- The bird. Maybe there is an issue with a book whose best character is an aging parrot named Mr. Darcy, but he was a pip. I loved the addition of an unusual pet (most cozies stick with the faithful dog or sassy cat), and I thought that Mr. Darcy actually added a fun twist.
What Didn’t Work:
- The Execution. When I first started reading Little Bookshop, I genuinely thought it was written by a new author as a debut because of the clunky execution. To start, Summer Merriweather is the most ridiculously contrived name for someone who grew up on a beach. While I can appreciate the hippy origin, it was too much. Second, the fact that she could lose tenure based on something as silly as a viral arachnophobia video is almost insulting to anyone who has been in academia. The fact that Summer came into her mother’s store and decided she could do the books, make the orders, and the like without any training or knowhow is unrealistic for anyone wanting to run a successful business. The author does not seem to have done lot of research into key plot points, and it shows.
- Poorly executed feminism. When I first started Little Bookshop, it became apparent that the author wanted her female characters to be strong independent women (Summer, her aunt Agatha, her cousin Piper, niece Mia, and deceased mother) who didn’t need any man. I appreciated it, since sometimes cozies can fall into the bucket of bosom heaving, incompetent women. However, somehow all of the strong women that Blackburn lined up were all ineffective, and instead of making men supporting characters, she made them all bumbling, stupid, and incompetent. She threw in a potential love interest for Summer then had him disappear into the pages, and has Summer, Agatha, and Piper get themselves into sticky situations headlong. Instead of having her women be strong and independent, she makes them look feckless and unlucky in love. Her mother never told Summer who her father was; Mia’s father literally doesn’t exist according to the book. Summer is downright pretentious and contemptuous of her fellow women instead of strong.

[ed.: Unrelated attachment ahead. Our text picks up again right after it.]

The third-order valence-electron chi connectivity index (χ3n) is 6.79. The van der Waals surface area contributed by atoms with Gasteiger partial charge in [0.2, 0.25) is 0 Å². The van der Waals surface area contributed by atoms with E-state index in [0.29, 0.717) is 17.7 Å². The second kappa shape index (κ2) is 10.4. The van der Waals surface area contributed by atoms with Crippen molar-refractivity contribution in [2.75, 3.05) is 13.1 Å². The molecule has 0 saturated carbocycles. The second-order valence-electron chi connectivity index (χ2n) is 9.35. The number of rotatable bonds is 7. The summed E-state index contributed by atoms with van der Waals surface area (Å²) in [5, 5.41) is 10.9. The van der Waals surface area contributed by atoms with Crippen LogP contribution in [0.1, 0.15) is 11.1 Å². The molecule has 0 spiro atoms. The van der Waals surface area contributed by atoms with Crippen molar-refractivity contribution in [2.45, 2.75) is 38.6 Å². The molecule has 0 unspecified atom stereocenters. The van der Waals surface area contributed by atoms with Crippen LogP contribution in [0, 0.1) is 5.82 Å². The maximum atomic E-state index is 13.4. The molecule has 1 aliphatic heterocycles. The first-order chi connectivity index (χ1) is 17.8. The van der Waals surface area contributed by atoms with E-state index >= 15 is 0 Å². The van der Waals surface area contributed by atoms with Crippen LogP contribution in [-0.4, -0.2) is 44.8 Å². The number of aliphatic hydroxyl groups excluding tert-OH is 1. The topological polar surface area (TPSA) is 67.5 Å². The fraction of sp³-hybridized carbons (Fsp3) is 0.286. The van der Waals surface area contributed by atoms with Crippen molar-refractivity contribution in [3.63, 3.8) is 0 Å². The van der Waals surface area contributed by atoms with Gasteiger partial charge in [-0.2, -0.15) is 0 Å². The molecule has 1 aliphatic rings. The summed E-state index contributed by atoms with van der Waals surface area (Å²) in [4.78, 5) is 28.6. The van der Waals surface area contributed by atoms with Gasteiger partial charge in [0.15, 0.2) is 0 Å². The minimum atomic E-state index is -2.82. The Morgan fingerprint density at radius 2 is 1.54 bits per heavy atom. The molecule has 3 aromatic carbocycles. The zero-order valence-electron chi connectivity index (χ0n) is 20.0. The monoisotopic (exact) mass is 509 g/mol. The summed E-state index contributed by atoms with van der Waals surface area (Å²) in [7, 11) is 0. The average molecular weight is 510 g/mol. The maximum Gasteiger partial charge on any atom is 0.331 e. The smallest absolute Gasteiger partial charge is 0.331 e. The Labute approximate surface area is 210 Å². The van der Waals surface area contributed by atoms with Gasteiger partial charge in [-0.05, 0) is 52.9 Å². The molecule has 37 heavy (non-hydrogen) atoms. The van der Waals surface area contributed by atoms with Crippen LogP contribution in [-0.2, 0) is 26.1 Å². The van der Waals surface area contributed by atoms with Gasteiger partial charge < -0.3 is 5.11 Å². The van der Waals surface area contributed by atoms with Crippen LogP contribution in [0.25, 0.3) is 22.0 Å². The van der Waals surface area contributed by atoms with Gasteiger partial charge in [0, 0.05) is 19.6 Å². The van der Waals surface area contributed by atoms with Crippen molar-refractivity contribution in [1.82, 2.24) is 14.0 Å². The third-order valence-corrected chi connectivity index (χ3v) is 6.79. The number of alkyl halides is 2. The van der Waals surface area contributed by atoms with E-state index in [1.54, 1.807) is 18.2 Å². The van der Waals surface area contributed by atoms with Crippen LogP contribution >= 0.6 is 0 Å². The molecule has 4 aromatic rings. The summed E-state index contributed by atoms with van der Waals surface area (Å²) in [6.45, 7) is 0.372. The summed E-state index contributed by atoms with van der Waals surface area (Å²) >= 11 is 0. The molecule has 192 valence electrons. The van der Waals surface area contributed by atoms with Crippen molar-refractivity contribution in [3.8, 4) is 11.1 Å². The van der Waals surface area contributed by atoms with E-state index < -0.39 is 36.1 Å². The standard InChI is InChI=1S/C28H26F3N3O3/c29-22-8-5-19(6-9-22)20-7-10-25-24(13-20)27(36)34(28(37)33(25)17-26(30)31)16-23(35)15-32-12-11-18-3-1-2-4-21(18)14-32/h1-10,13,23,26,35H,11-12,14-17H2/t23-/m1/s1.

“Summer figured she made Poppy nervous. she had that effect on young women. She was a woman with agency, who wasn’t into the niceties — hair, jewelry, fashion.”
- Bad editing. This is with a grain of salt, because of course this is an ARC and will presumably go through another round of edits; however, some of the issues were egregious. The island that the book takes place on is alternatively called St. Brigid, St. Brighid, and St. Brigits; there is often repetitive sentences throughout the book that I think may have occurred because of word count; characters are introduced then disappear (where did my hunky fire chief go?); and plot points became irrelevant (land developers? where?) I am hoping that this is rectified before publication, but it seems a little late in the game.
I would hesitate to recommend this to anyone other than a die hard cozy fan who could overlook some of the errors. I would recommend Little Shop as a quick beach read (of course!) and something to read at leisure. Two out of five waves! Maybe by the time we are allowed back on the beach, we can read it error free 🙂 Pre-order here and be ready to hit the sand.